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Anatomy of a smart contract

💡info
  • What is a smart contract?
  • Deep dive into smart contract types:
    • Fungible
    • Non-fungible
  • Use cases of fungible and non-fungible tokens

What is a smart contract?

A smart contract is a class of code that is deployed to and runs on the blockchain. They can be made up of any arrangement of code and perform a wide range of functionality.

Examples of some common smart contracts:

  • Settlement contracts: Facilitates the sale of assets from one user (seller) to another (buyer) by handling the filling of an order, payment and transfer of assets. Typically used by marketplaces in conjunction with an orderbook service.
  • Token contracts: Facilitates the creation (minting) of tokens that can be used and transferred between users in the open market.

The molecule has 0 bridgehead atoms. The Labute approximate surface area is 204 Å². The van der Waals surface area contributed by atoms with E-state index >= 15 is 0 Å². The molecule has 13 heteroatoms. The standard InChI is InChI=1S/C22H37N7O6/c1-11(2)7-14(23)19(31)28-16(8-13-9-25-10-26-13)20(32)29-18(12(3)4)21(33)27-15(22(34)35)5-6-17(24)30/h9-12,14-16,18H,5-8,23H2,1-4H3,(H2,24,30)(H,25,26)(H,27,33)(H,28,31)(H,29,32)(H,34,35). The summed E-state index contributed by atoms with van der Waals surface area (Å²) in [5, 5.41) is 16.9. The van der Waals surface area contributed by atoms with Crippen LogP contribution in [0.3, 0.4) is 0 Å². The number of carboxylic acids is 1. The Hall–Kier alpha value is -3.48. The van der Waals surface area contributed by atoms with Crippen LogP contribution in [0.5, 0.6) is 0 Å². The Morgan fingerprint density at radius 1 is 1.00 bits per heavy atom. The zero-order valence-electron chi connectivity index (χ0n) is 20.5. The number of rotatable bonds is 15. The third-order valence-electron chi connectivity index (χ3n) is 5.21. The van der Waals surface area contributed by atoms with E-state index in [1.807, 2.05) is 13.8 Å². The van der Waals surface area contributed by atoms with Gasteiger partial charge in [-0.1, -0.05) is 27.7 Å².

The main type of smart contract that we are mostly concerned about as developers of blockchain games and NFT applications are token smart contracts.

Token smart contracts

These are smart contracts that govern the issuance (creation) of tokens. These contracts are typically defined by standards, which specify the functions that it needs to have to ensure that there is a standard way that games, applications and other contracts can interact with it.

The two main kinds of token smart contracts that we are concerned with when building games or NFT applications on Immutable X are:

  • Non-fungible (defined by the ERC-721 standard) - these produce tokens with unique properties from other tokens in their collection. For example, Bored Ape #1 isn't interchangeable for Bored Ape #2 because they differ across a range of characteristics (ie. image, rarity) that different users will value differently.